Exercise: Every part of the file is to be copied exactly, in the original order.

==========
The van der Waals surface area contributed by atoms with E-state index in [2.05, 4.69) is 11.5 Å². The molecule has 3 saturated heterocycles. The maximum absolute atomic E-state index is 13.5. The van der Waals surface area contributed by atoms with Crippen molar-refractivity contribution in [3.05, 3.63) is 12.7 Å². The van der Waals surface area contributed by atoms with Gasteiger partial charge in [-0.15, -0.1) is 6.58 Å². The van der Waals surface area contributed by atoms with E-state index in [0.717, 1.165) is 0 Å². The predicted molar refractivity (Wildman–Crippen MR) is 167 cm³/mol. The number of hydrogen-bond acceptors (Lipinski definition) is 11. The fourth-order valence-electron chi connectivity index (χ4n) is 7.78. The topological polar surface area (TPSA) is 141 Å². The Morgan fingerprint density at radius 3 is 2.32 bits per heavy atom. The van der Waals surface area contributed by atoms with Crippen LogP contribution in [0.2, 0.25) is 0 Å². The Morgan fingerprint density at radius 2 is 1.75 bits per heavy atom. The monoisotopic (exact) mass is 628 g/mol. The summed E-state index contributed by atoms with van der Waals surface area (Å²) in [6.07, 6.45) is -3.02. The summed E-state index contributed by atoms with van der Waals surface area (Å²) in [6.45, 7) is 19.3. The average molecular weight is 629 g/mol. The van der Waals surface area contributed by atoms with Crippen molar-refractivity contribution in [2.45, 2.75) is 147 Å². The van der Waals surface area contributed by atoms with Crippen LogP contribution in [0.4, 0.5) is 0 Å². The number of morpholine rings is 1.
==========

The van der Waals surface area contributed by atoms with E-state index in [2.05, 4.69) is 11.5 Å². The molecule has 3 saturated heterocycles. The maximum absolute atomic E-state index is 13.5. The van der Waals surface area contributed by atoms with Crippen molar-refractivity contribution in [3.05, 3.63) is 12.7 Å². The van der Waals surface area contributed by atoms with Gasteiger partial charge in [-0.15, -0.1) is 6.58 Å². The van der Waals surface area contributed by atoms with E-state index in [0.717, 1.165) is 0 Å². The predicted molar refractivity (Wildman–Crippen MR) is 167 cm³/mol. The number of hydrogen-bond acceptors (Lipinski definition) is 11. The fourth-order valence-electron chi connectivity index (χ4n) is 7.78. The topological polar surface area (TPSA) is 141 Å². The Morgan fingerprint density at radius 3 is 2.32 bits per heavy atom. The van der Waals surface area contributed by atoms with Crippen LogP contribution in [0.2, 0.25) is 0 Å². The Morgan fingerprint density at radius 2 is 1.75 bits per heavy atom. The monoisotopic (exact) mass is 628 g/mol. The summed E-state index contributed by atoms with van der Waals surface area (Å²) in [6.07, 6.45) is -3.02. The summed E-state index contributed by atoms with van der Waals surface area (Å²) in [6.45, 7) is 19.3. The average molecular weight is 629 g/mol. The van der Waals surface area contributed by atoms with Crippen molar-refractivity contribution in [2.45, 2.75) is 147 Å². The van der Waals surface area contributed by atoms with Crippen LogP contribution in [0.4, 0.5) is 0 Å². The number of morpholine rings is 1.